The theory of reticulation or cross-link


During the ageing process, some macromolecules will progressively link (cross-link) to other macromolecules, causing their reciprocal metabolic inactivation (collagen fibers). Linked fibers can thus be hardly deteriorated and compose aggregates some people consider to be toxic and which might be responsible of ageing.

The theory of catastrophic errors

(VON ORGEL, 1963, and MEDVEDEV, 1972)

Ageing may be due to the accumulation of “catastrophic errors” occurring randomly during genetic transcription phenomena, which is contained within the DNA (deoxyribonucleic acid) and must be transcribed as mRNAs (messenger ribonucleic acid) in order to be read by ribosomes (cell protein production units). If any error occurs during this transcription, the synthetized protein (structural protein or enzyme) will prove inefficient, leading to an accumulation in an abnormal protein cell or enzyme. These end up blocking cell metabolism and lead to cell death. These errors seem to damage genetic potential (mutation) and protein synthesis. The cascading consequences are harmful for the body, leading to a global body malfunction.

The theory of somatic mutations

(CURTIS, 1971)

Any cell inside the body can undergo spontaneous or induced mutations (environment) which seem to alter the function of the cell before spreading to the cell and finally the whole body. These mutations appear in a completely random way in the genome. As time goes by, mutations proliferate.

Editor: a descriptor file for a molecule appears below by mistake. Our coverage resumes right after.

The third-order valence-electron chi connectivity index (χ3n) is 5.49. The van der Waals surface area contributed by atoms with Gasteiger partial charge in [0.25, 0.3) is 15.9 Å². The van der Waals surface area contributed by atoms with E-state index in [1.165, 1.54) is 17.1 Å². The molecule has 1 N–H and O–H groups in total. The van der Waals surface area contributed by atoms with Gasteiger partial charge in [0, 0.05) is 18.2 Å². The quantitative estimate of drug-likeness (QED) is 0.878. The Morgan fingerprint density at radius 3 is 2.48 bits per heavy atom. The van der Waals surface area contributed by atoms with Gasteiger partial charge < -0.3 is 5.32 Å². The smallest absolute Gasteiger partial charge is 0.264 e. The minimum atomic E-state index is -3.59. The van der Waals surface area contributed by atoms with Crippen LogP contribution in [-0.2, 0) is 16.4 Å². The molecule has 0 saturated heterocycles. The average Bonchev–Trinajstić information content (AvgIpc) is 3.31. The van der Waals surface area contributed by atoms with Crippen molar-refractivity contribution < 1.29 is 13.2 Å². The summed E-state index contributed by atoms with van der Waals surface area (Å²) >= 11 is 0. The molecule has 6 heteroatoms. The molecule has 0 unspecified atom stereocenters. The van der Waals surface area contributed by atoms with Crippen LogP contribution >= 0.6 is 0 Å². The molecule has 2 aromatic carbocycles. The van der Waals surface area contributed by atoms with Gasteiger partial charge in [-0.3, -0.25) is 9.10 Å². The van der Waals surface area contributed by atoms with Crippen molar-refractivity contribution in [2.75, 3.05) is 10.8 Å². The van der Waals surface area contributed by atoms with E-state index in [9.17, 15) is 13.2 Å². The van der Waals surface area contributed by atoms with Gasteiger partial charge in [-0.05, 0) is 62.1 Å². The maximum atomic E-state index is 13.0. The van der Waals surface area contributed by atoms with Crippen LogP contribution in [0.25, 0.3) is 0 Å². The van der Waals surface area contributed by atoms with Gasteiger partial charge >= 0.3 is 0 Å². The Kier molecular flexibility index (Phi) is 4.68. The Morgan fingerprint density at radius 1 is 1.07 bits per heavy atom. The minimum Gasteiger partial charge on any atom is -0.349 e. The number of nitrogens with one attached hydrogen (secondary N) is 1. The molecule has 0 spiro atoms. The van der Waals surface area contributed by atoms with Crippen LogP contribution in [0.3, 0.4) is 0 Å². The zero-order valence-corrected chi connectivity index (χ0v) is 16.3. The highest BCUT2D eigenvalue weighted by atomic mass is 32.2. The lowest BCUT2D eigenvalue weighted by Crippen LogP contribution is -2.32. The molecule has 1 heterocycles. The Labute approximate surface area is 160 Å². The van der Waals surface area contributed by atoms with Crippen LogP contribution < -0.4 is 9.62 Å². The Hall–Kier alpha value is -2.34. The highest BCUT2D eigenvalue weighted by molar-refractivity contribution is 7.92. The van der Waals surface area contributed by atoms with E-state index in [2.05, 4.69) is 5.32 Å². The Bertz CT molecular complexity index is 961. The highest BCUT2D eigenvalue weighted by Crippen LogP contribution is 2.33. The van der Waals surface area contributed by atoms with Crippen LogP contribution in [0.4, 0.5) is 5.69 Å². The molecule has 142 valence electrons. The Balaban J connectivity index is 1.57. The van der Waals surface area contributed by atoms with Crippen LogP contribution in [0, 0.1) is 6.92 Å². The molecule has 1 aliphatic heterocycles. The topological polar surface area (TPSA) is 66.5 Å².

The theory of free radicals

Free radicals come from the normal metabolism of the cell. They are extremely reactive cells which oxidize nearby molecules to produce inactive polymers. They can contribute to ageing on several levels. They can link to macromolecules of the connective tissue and block the diffusion of nutritive substances towards peripheral cells and thus diminish tissue health when growing old. Their link to the DNA is responsible of some genetic mutations causing deteriorations among metabolic pathways and even cancers. Free radicals attack lipids located in cell membranes, provoking for instance a reduction of membrane permeability. Finally, free radicals cause cell accumulation of lipoprotein residues called “ageing pigments” or lipofuscin. This still trending theory is not the only explanation for the ageing process. All authors agree nowadays that free radicals intervene throughout the body. They do not initiate ageing but they contribute to it and make it worse.

Theories and physiology of human ageing

To this day, no published theories are able to explain unequivocally all the phenomena occurring in the ageing process. There are roughly 400 published theories on the topic of ageing. In reality, they only deal with the specialty of physicians, biologists or researchers and their work.
Some theories are more representative of senescence such as free radicals or the neuroendocrine theory, but in reality, they are all complementary on different levels. Ageing is generally considered as the universal property of all beings. That is why we can witness many physiological declines happening after sexual maturation, yet this phenomenon is not universal. There are some animals whose ageing is exceptional or has not been proven. Some fishes and amphibians can have an undetermined longevity (COMFORT, 1979). Some jellyfishes like Turrilopsos nutricula are considered immortals. Universal ageing is not proven. These animals will die of diseases, predation or accidents but it does not reflect any sign of true ageing.

Immunological theories

Several authors believe that transformations affecting the immune system could be responsible for the onset of chronic diseases and could play also a role in aging. The decline of the immune response is accompanied by a reduction in the capacity to respond to antigenic attacks.